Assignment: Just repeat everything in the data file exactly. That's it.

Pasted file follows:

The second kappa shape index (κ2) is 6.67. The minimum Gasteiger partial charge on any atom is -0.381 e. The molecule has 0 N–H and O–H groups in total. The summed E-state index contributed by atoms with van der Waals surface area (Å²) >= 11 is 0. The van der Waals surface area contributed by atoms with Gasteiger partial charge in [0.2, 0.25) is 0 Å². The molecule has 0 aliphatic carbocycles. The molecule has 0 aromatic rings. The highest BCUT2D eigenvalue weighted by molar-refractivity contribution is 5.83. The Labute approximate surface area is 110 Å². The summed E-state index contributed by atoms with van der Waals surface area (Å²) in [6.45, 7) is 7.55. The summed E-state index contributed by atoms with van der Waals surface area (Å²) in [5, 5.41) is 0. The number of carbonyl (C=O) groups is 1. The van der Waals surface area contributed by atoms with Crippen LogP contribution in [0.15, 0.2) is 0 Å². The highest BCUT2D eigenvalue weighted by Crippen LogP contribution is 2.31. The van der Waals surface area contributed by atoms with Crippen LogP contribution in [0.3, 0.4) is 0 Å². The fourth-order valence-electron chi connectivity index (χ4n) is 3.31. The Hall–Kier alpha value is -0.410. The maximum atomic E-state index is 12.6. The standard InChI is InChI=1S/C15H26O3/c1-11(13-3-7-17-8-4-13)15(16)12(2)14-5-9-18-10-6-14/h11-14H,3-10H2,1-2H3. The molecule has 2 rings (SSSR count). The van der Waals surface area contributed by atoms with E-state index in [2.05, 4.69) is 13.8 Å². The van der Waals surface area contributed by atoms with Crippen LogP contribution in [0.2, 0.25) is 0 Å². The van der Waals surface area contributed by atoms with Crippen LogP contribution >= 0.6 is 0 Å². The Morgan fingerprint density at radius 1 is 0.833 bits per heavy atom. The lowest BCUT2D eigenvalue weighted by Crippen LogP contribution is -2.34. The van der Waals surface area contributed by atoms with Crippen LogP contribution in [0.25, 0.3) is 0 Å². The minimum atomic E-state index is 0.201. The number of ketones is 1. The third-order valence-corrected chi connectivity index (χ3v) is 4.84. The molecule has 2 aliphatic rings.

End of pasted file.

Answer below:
The second kappa shape index (κ2) is 6.67. The minimum Gasteiger partial charge on any atom is -0.381 e. The molecule has 0 N–H and O–H groups in total. The summed E-state index contributed by atoms with van der Waals surface area (Å²) >= 11 is 0. The van der Waals surface area contributed by atoms with Gasteiger partial charge in [0.2, 0.25) is 0 Å². The molecule has 0 aliphatic carbocycles. The molecule has 0 aromatic rings. The highest BCUT2D eigenvalue weighted by molar-refractivity contribution is 5.83. The Labute approximate surface area is 110 Å². The summed E-state index contributed by atoms with van der Waals surface area (Å²) in [6.45, 7) is 7.55. The summed E-state index contributed by atoms with van der Waals surface area (Å²) in [5, 5.41) is 0. The number of carbonyl (C=O) groups is 1. The van der Waals surface area contributed by atoms with Crippen LogP contribution in [0.15, 0.2) is 0 Å². The highest BCUT2D eigenvalue weighted by Crippen LogP contribution is 2.31. The van der Waals surface area contributed by atoms with Crippen LogP contribution in [0.3, 0.4) is 0 Å². The fourth-order valence-electron chi connectivity index (χ4n) is 3.31. The Hall–Kier alpha value is -0.410. The maximum atomic E-state index is 12.6. The standard InChI is InChI=1S/C15H26O3/c1-11(13-3-7-17-8-4-13)15(16)12(2)14-5-9-18-10-6-14/h11-14H,3-10H2,1-2H3. The molecule has 2 rings (SSSR count). The van der Waals surface area contributed by atoms with E-state index in [2.05, 4.69) is 13.8 Å². The van der Waals surface area contributed by atoms with Crippen LogP contribution in [0.2, 0.25) is 0 Å². The van der Waals surface area contributed by atoms with Crippen LogP contribution >= 0.6 is 0 Å². The Morgan fingerprint density at radius 1 is 0.833 bits per heavy atom. The lowest BCUT2D eigenvalue weighted by Crippen LogP contribution is -2.34. The van der Waals surface area contributed by atoms with Crippen LogP contribution in [0.25, 0.3) is 0 Å². The minimum atomic E-state index is 0.201. The number of ketones is 1. The third-order valence-corrected chi connectivity index (χ3v) is 4.84. The molecule has 2 aliphatic rings.